Things learned 4

Second Skin offered lots of possibilities for learning-by-looking through the admiration of plant-dyed clothing.  India Flint was wearing her own creations every day and it was a delight to have that opportunity to see them in use and to think about their construction/reconstruction/dyeing. Other participants wore clothing they had dyed sometimes too–also a pleasure to admire.  And India brought along some garments to show. She gave permission for me to show images of this dress.   The upper part (bodice?) is a knit fabric–I am assuming it’s silky merino.  The neckline and armscyes have been bound with a different fabric: a sheeny silk that has taken up dye differently. There’s a lovely leafy detail heading toward one shoulder.

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The skirt of the dress is asymmetrical, and composed of a variety of fabrics, some repurposed.  There is a large pocket in the skirt that might once have been the neckline and part of the front of a shirt, replete with buttons.  I found that a delectable detail.

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This view shows how lush the skirt is.  I loved the generous, undulating hemline and skirt.  India gave a demonstration of how it had been created.  I loved the idea of using a variety of fabrics and textures in a single garment. I’m a plain sewer, as you may have detected, and my mind was abuzz with ideas for using some of the lovely pieces of fabric in my stash of eco-printed fabrics in this way.  Hand-stitching clearly has advantages in creating this kind of garment and coaxing all its component parts into a sweet relationship with one another.

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I found it really interesting to observe this use of eco-printing as a way of creating a series of colour and texture effects, rather than the way I tend to use it, in which I am aiming for images of leaves as a predominating motif.  Here is the same dress again, drying after a dip in indigo!

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5 Comments

Filed under Leaf prints, Sewing

5 responses to “Things learned 4

  1. that’s what I love about India’s work, the dresses and other pieces are more than clothes, more than paintings, though they are like wonderful abstract paintings, and so varied, some quite graphic, others more watercoloury .. very special .. and an inspiration. textile art at the top 🙂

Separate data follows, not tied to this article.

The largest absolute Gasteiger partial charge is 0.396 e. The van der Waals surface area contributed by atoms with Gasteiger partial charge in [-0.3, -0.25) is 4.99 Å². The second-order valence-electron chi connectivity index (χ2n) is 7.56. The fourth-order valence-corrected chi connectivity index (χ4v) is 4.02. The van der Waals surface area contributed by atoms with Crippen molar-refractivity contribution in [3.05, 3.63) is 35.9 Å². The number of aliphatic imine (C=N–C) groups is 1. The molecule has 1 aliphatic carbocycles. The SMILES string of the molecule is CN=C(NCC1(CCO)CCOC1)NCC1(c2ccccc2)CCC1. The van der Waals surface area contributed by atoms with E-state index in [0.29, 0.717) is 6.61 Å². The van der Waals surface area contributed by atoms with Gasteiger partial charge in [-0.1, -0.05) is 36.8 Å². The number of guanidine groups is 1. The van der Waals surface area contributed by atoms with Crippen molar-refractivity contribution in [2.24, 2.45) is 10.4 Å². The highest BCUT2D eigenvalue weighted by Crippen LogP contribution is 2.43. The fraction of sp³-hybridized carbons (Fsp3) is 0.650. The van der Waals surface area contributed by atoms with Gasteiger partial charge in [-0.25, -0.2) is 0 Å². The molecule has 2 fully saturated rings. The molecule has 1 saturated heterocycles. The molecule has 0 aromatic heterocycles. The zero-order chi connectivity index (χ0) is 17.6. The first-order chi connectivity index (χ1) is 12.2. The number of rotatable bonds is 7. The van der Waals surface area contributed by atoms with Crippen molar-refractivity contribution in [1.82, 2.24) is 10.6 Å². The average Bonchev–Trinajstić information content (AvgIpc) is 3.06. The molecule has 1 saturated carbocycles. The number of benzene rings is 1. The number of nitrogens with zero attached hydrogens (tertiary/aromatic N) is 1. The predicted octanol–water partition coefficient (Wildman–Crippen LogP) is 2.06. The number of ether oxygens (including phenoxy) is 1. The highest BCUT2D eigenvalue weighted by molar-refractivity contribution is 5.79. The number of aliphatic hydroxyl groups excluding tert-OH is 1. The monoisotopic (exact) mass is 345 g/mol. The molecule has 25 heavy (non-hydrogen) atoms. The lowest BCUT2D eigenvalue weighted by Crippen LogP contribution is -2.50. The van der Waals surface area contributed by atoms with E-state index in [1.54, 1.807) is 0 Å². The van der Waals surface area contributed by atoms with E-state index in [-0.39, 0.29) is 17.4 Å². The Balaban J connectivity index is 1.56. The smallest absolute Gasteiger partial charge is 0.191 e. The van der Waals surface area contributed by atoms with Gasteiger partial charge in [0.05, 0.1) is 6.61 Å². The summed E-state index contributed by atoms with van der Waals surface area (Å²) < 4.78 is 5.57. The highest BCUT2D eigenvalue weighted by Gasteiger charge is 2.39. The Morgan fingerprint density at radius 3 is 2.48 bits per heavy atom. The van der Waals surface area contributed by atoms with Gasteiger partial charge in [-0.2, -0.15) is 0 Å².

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  2. As is obvious, relinquishing control isn’t one of my strong points! I love the capacity to create a leaf print that eco-printing provides: but that’s only one of the possibilities, clearly. I find the way you compose a garment using a variety of textures, colours, fabrics and patterns really fascinating. But I’ve spent my whole sewing life making pretty plain garments and my whole life wearing pretty plain garments and it’s a wardrobe breakout for me to wear a bold print fabric. It’s entirely possible I might go on with that orientation in my own wardrobe (and continue to love leaf shapes in eco printing the way I love them in regular printed fabrics). And also continue to be an admirer of striking garment and fabric design like yours. I feel about this a bit the way I do about going to an art gallery. The fact that I couldn’t live with a painting on the wall of my bedroom doesn’t mean I like, enjoy or appreciate it any less. I don’t go to an art gallery with the expectation that I could bring anything home, that’s all!

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  3. India’s dresses are so beautiful. It was nice to read your description and use of different fabrics in one garment. Makes me think about preparing several different fabrics in the same dyebath or using some of the same dye materials so that they will all go nicely together if combined in the same garment. I also admired how dark blue the indigo dress is. I only use my fresh indigo leaves from plants I grow myself and it takes LOTS of leaves to achieve even a medium blue. My seedlings for this year’s garden are a couple of inches tall,now and will be ready to plant outdoors in a few weeks. I may relent one of these days and purchase some powder. Thanks for sharing!

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    • I’m growing indigo too. My plants are about ready for harvest and I’m stoking my courage. I agree, you need a lot to male a colour that deep–and overdyeing no doubt assists that effect. Your plans for new garments sound very exciting!

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